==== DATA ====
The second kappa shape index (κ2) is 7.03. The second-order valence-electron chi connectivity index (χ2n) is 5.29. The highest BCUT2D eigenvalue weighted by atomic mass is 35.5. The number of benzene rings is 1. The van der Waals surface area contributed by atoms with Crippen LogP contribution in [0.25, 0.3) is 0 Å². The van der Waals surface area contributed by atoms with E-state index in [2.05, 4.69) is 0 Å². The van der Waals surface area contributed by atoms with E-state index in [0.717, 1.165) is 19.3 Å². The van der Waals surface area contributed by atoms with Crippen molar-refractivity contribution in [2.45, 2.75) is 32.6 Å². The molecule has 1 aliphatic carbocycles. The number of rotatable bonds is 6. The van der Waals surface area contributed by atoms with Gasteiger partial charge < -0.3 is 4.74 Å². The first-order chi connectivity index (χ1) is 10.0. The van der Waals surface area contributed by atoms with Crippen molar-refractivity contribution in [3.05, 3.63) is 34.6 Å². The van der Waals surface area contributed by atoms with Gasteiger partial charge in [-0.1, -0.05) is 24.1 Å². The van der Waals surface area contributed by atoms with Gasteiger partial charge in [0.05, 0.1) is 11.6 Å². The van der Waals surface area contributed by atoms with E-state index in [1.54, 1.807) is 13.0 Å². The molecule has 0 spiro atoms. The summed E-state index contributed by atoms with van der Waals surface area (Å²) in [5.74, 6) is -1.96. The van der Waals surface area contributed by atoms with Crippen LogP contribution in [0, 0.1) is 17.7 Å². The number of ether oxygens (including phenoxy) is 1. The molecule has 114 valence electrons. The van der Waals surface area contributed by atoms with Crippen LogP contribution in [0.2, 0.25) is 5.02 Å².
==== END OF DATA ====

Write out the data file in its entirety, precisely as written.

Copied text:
The second kappa shape index (κ2) is 7.03. The second-order valence-electron chi connectivity index (χ2n) is 5.29. The highest BCUT2D eigenvalue weighted by atomic mass is 35.5. The number of benzene rings is 1. The van der Waals surface area contributed by atoms with Crippen LogP contribution in [0.25, 0.3) is 0 Å². The van der Waals surface area contributed by atoms with E-state index in [2.05, 4.69) is 0 Å². The van der Waals surface area contributed by atoms with E-state index in [0.717, 1.165) is 19.3 Å². The van der Waals surface area contributed by atoms with Crippen molar-refractivity contribution in [2.45, 2.75) is 32.6 Å². The molecule has 1 aliphatic carbocycles. The number of rotatable bonds is 6. The van der Waals surface area contributed by atoms with Gasteiger partial charge < -0.3 is 4.74 Å². The first-order chi connectivity index (χ1) is 10.0. The van der Waals surface area contributed by atoms with Crippen molar-refractivity contribution in [3.05, 3.63) is 34.6 Å². The van der Waals surface area contributed by atoms with Gasteiger partial charge in [-0.1, -0.05) is 24.1 Å². The van der Waals surface area contributed by atoms with Gasteiger partial charge in [0.05, 0.1) is 11.6 Å². The van der Waals surface area contributed by atoms with E-state index in [1.54, 1.807) is 13.0 Å². The molecule has 0 spiro atoms. The summed E-state index contributed by atoms with van der Waals surface area (Å²) in [5.74, 6) is -1.96. The van der Waals surface area contributed by atoms with Crippen LogP contribution in [0, 0.1) is 17.7 Å². The number of ether oxygens (including phenoxy) is 1. The molecule has 114 valence electrons. The van der Waals surface area contributed by atoms with Crippen LogP contribution in [0.2, 0.25) is 5.02 Å².